Senate Bill 1140 cleared the Senate last month with an overwhelming 35-9 vote in Oklahoma adoption matter.

The bill states: “To the extent allowed by federal law, no private child placing agency shall be required to perform, assist, counsel, recommend, consent to, refer, or participate in any placement of a child for foster care or adoption when the proposed placement would violate the agency’s written religious or moral convictions or policies.”adoption

Senate Majority Floor Leader Greg Treat, a Republican from Oklahoma City, has defended his bill, arguing that it would increase the number of adoptions in Oklahoma by expanding the pool of faith-based organizations participating.

The House Judiciary Committee advanced the bill to the full House for consideration, adding an amendment that excludes agencies that receive state funding.

The Human Rights Campaign (HRC), the nation’s largest LGBT rights advocate, said that the bill does not take into account the best interest of children.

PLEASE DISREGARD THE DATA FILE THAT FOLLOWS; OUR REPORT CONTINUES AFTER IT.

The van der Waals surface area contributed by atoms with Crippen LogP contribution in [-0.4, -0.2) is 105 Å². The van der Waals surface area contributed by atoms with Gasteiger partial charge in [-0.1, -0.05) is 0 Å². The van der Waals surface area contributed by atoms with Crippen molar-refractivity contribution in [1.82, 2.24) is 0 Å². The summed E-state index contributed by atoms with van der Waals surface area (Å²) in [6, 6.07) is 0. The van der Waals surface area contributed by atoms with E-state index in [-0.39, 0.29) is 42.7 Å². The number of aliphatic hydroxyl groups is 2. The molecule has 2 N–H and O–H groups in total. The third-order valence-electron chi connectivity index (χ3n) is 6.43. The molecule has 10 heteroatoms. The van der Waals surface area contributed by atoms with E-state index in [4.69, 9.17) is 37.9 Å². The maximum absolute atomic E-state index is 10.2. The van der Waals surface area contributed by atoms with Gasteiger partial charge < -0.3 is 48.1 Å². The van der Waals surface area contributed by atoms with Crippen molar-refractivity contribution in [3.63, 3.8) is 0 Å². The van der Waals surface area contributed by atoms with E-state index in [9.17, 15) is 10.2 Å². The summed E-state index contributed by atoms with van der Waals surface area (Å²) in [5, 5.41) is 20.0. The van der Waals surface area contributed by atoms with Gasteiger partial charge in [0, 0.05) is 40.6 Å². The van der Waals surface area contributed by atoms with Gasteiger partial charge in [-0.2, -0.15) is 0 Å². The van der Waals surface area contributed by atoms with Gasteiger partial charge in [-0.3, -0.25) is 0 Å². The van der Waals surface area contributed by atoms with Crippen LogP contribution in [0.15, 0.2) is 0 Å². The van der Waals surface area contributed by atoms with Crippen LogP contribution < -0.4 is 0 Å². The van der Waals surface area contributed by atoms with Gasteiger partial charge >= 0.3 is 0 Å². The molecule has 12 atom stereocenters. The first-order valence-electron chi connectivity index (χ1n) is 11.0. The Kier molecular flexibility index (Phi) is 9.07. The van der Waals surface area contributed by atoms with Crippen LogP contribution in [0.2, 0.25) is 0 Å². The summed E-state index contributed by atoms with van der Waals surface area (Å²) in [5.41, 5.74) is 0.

“SB 1140, if passed, would allow state-licensed child-placing agencies to disregard the best interest of children and turn away qualified Oklahomans seeking to care for a child in need,” Cathryn Oakley, state legislative director and senior counsel at HRC, said during a press conference. “This would include LGBTQ couples, interfaith couples, single parents, married couples in which one prospective parent has previously been divorced or other parents to whom the agency has a religious objection.”